Dedication set to begin new chapter

Chloe Forbes, Editor-in-Chief

Gannon University’s Institute for Health and Cyber Knowledge (I-HACK) is set to open its doors to the Gannon community for the first time this week.

The new space was purchased in 2016 and now houses the cybersecurity and cyber engineering programs. It includes the Pierre McCormick Cyber Learning Center, Cyber Attack Lab, Cyber Defense Lab and Internet of Things Lab.

Mary C. Gensheimer, the co-director of the School of Communication and the Arts, said that when students walk into the I-HACK building, they think to themselves, “I want to be a part of this.”

Gensheimer worked with architects to design special spaces within the building. She said a large focus was placed on looking at how people interact in the space, rather than giving it a super sleek, modern feel to the point of feeling cold and uninviting.

“Human beings using technology for good is vital to inspire, to protect and to integrate,” Gensheimer said. “I think there’s a human element in it that’s really important, so it’s not just about technology, but also about human beings using technology.”

Part of this includes collaboration areas in the center concourse along with other spaces for students to collaborate.

Paying homage to the history of the cell tower building I-HACK previously was, an art installation on the second floor will incorporate the old pay phones, refurbished to match the I-HACK design.

Geremy Paige, a student currently studying to receive a cybersecurity essentials certificate through the engineering and business program, said that he thinks the new center will be highly advantageous to those entering the cybersecurity and cyber engineering fields.

Graduate student Geremy Paige stands in the common area of the renovated I-HACK building. (LinkedIn)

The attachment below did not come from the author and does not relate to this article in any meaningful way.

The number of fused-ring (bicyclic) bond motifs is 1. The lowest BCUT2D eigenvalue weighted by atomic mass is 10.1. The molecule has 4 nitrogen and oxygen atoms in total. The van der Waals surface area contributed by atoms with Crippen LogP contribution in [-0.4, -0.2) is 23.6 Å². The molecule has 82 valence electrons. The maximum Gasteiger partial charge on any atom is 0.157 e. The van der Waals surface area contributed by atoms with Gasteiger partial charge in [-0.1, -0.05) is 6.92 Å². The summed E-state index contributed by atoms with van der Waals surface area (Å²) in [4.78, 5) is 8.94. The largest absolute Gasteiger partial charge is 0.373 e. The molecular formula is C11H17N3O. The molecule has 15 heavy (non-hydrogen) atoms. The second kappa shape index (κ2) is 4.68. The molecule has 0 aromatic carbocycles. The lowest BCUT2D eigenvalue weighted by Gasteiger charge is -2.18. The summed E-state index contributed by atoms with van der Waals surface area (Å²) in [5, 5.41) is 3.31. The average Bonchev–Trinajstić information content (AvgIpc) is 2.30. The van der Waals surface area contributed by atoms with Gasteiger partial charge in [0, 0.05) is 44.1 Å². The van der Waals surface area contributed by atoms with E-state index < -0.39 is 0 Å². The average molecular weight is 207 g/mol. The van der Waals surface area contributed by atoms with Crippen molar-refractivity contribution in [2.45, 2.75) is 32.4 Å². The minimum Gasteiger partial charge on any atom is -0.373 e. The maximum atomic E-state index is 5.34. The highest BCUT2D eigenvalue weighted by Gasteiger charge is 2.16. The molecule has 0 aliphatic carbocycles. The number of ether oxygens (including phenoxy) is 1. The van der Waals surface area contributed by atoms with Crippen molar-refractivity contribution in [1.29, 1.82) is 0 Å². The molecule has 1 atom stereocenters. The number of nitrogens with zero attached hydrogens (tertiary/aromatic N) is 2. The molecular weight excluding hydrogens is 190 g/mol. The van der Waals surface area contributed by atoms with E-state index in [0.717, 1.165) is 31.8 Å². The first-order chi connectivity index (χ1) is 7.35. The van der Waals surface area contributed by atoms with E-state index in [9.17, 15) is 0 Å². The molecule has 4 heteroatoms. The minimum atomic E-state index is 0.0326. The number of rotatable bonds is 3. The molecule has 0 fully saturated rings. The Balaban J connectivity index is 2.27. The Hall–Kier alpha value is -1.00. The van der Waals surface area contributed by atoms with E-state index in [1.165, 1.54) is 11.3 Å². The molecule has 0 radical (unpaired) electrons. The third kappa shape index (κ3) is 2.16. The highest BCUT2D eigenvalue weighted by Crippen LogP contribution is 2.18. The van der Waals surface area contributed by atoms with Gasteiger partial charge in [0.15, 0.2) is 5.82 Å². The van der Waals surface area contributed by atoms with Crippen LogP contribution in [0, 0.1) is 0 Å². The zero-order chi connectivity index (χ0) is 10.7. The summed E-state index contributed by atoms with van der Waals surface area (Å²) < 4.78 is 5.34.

Paige emphasized that COVID-19 showed people the importance of working remotely, as many jobs have exponentially increased their use of technology, and along with that comes cybersecurity risks.

Paige speaks from experience as he graduated from Gannon with a Bachelor of Science degree in Business Administration and Management with a concentration in sports marketing. He went on to complete his Master of Business Administration degree at California University of Pennsylvania but realized he wanted to enter the cybersecurity field when the pandemic began.

Paige recently founded SEED, a nonprofit corporation that provides education in the areas of financial literacy, computer skills and decision-making using Software as a Service (SaaS) teachings.

According to Cybersecurity Ventures, there will be 3.5 million unfulfilled cybersecurity positions globally in 2021.

“Going forward, the people who can mix their degree with cybersecurity are going to be very attractive in the job market,” Paige said. “Just imagine someone was a health science major in their undergraduate, then they get a cybersecurity certificate. Then that makes you flexible in the job market because one of the biggest things about the health field is HIPPA – you need to keep your information secure.”

In the near future, Paige predicts that I-HACK will move cybersecurity and cyber engineering to be among the top degrees at Gannon.

“I think it’s going to be one of the best programs at Gannon in the next year or two years mainly due to how technology is innovating,” Paige said.

The new I-HACK building, formerly known as the Knight Tower, begins a new chapter in Gannon University’s pursuit of offering new academic programs. (Nadya Makay)

The opening ceremony is set to take place at 2 p.m. Friday and will be streamed over Facebook Live for students and faculty to attend virtually. Visit for more information.


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